Of course, if you have not tasted the Lord—that is to say, if you have not made a personal application of Christ’s mediation to your life or truly put your faith in him or had your heart changed by his Spirit, then you won’t have this automatic draw. You could care less about the Bible and see no real need to make any headway in putting off sin.
This verse speaks to the fact that there are some within the church that are false professors. They may profess Christ, but they do not really possess him in their heart of hearts. Some people will come into the church and become members, but they really have no real spiritual acquaintance with Christ.
And you will hear people talk this way sometimes. You will hear someone who has left the church say, “I tried that.” At some point in their life they “did the church thing.” They tried religion. But they found it unpalatable. They couldn’t stand it, so they left the church.
But the truth is, they never really tasted Christ. And these people might make a show of piety. But the piety that they have was driven by their own carnal desires, and not by their familiarity with the gospel. That kind of person never had a true and vital union with him. They may have tasted the church. They may have “tried religion.” But they never had any real acquaintance with Jesus Christ. I tell you, if you try religion without ever having really tasted the sweetness of the gospel (or never really savored Christ), then there’s every reason to leave the church! That would be the most distasteful thing in the world! I tell you, there is nothing really all that palatable about the church. The church is going to disappoint you and mere formalized “religion” is not a turn on at all.
But Christ is!
And if you have truly been united to Christ by faith and do have that relational bond with him, then he is exceedingly sweet to your soul and sin is exceedingly distasteful. And if this has happened, then you will savor him. And that taste will so entice you that it will create within you a burning desire for more.
And here is where you need to examine yourself. You need to ask yourself if you have become so acquainted with him. Are you feeding upon him? Is his grace a delight to your soul? Do you crave him and savor him as the only one who can satisfy the thirst of your soul?
Better yet, ask yourself this, “Does he impel me to seek righteousness? Am I driven to the Scripture by the thought of him and because of what he means to me?” If that is not true, then you have not really tasted Christ. If from time to time you do not lift up a prayer and say, “Lord, show me my sin and help me be rid of it,” then you are not really a Christian.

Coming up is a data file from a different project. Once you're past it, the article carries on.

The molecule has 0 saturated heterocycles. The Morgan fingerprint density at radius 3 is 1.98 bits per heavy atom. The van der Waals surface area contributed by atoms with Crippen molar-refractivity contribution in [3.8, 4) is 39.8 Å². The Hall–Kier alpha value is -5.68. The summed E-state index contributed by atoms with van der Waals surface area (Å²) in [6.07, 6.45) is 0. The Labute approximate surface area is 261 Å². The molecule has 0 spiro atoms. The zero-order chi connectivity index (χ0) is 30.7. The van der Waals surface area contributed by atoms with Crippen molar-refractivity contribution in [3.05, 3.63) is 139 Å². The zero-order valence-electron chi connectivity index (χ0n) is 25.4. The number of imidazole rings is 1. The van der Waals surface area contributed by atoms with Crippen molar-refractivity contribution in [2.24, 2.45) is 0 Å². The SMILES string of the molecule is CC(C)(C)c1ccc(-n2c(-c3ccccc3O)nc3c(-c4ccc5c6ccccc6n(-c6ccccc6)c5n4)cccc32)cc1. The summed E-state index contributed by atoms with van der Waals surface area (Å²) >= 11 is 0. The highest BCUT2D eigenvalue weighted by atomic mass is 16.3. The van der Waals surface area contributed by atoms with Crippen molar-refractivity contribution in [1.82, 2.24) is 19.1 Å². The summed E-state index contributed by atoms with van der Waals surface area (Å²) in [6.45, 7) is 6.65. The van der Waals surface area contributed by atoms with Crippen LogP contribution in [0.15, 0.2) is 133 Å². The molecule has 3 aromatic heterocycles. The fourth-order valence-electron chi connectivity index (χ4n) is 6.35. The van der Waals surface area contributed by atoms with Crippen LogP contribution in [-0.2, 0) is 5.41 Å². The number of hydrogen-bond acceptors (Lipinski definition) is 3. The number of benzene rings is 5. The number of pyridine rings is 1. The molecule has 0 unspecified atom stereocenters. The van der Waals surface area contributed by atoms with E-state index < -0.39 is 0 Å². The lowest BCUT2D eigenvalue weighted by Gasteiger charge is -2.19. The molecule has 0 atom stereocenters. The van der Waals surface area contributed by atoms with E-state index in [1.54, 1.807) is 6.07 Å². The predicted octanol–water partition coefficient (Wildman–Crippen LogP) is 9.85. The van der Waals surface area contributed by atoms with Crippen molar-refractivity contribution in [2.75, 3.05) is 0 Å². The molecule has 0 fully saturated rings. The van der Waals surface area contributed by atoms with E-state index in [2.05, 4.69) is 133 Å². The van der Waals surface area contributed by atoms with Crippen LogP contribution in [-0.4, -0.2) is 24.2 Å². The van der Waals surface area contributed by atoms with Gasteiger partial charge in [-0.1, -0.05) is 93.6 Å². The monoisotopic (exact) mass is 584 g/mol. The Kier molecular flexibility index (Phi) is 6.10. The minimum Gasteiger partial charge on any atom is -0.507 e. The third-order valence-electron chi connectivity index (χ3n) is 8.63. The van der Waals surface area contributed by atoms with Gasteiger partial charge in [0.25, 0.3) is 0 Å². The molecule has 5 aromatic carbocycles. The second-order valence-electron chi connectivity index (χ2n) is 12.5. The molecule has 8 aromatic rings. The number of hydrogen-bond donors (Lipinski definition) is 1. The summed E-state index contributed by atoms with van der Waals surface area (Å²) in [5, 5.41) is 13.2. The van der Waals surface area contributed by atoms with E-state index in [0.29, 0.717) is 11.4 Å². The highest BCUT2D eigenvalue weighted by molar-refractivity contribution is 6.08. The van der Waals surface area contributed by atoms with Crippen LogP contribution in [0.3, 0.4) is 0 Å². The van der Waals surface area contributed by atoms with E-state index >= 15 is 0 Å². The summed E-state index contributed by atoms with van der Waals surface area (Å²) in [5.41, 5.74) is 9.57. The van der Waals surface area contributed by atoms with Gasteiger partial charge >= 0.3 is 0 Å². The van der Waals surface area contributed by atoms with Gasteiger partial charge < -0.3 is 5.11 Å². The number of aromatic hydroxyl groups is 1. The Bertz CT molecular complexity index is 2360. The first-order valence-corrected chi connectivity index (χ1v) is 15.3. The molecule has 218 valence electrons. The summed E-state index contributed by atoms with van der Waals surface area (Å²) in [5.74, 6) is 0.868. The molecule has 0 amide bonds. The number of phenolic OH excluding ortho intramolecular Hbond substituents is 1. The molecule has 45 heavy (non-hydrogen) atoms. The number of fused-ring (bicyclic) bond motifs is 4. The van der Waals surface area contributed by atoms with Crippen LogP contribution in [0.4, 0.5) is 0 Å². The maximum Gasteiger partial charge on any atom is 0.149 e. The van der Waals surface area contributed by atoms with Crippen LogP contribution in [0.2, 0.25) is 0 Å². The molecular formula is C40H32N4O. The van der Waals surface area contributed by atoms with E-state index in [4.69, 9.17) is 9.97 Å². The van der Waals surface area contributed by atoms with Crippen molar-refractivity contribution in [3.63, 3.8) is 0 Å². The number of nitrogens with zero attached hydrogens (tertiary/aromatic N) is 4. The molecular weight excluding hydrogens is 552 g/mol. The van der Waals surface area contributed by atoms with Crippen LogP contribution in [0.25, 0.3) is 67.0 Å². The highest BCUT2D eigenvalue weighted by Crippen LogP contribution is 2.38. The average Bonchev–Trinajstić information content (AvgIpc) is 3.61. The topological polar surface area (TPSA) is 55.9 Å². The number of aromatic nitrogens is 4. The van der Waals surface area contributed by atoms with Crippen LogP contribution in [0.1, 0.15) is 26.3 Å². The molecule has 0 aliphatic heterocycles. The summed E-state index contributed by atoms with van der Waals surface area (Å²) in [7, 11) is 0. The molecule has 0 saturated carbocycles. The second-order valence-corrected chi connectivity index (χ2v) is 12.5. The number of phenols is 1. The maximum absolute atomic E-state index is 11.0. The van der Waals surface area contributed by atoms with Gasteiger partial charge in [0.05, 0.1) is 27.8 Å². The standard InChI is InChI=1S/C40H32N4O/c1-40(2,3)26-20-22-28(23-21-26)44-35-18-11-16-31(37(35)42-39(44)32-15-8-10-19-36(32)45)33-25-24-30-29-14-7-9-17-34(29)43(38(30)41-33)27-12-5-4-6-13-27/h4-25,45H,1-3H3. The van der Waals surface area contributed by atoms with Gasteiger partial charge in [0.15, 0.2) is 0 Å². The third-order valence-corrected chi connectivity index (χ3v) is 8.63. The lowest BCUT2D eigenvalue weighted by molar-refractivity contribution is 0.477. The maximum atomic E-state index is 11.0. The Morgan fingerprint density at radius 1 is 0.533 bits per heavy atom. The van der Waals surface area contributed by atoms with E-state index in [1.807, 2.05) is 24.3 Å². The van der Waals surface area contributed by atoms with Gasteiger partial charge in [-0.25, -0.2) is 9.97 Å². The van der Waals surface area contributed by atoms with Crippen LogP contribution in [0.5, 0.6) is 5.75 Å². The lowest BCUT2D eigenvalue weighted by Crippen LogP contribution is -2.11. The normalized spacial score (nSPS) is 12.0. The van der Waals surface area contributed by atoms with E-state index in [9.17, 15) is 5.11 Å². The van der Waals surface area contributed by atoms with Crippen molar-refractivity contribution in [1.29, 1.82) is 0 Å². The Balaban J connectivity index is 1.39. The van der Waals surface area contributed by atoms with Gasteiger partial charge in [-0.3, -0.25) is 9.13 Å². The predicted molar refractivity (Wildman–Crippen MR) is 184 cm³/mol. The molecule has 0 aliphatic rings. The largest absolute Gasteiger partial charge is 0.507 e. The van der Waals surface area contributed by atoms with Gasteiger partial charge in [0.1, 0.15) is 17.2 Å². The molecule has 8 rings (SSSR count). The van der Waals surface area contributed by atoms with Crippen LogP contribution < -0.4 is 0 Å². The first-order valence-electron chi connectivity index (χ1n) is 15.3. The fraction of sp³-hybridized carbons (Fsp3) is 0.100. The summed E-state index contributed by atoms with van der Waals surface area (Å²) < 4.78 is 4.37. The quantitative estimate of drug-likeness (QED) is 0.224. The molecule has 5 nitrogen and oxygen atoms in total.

And my only recommendation to you is that you truly seek to partake of him in a living and active way. For the goodness of Christ is a delectable thing. It’s something you cannot get enough of and it provides you with the greatest delight.
Whenever we have deserts at our house, it is a wonderful thing. This time of year is always good because we may have a slice of pumpkin pie or apple crisp. And its so sweet that when we get done, I’ll sit there wiping up the plate so that there’s not a crumb left. And the whole time I’m running my finger through the remaining morsels, I’m thinking how much I’d like another sliver of it. Finally, my wife will say, “Would you like another piece, dear?” And I’ll say, with a great deal of self control, “sure.” Then, when we are done we’ll start cleaning up the dishes. And I’ll take my plate into the kitchen. And while everyone else is busy in the other room, I’ll nab another little bite out of the dish.
It’s just so good, that I can’t get enough.
My friends, that is the way it is with Christ. Even if you only get a little taste—and really, that’s all we’ll ever get this side of heaven! But even if it is just a droplet upon your tongue, it will be enough to whet your appetite and make you inclined towards more.
In the book “The Miracles of Missions” it was recounted that a missionary to the South Seas was once approached by a crippled man. Disease had greatly afflicted him so that he lost the function of the lower part of his legs and hands. He had to walk upon his knees and use his arms to drag himself wherever he went. Yet, when the missionary came by the lame man rose up and went to meet him. And upon coming to him he shouted, “Welcome, servant of God, who brought light to this dark island!” The two men began to engage in conversation regarding the lame man’s experience. And the missionary was quite impressed with the lame man’s knowledge of the faith. He asked, “You have become quite well acquainted with the things of the Lord. Where did you obtain all this knowledge? I do not remember ever seeing you at the settlements where I preached. And besides, your hands and feet have been eaten off by disease and you have to walk upon your knees!” The lame man answered, “As the people return from your services, I sit by the road and beg from them as they pass by for a bit of the Word. One will give me one piece and another will give me another piece. I gather them together in my heart and think over what I thus obtain, praying to God to make me know and understand.”
Though this man could not go very far due to his condition, he was able to make a great deal of progress in the faith. He had tasted of Christ, and so he craved any crumb or scrap of Scripture that he could get. And such morsels so fed him that his life could turn the eye of a missionary.
May Christ so enthrall us that we crave His Word with the same fervor and strive with the same zeal for purity in heart.
Kindled Fire is dedicated
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Matt is blessed to be a husband, father, and pastor in Ashland, Ohio.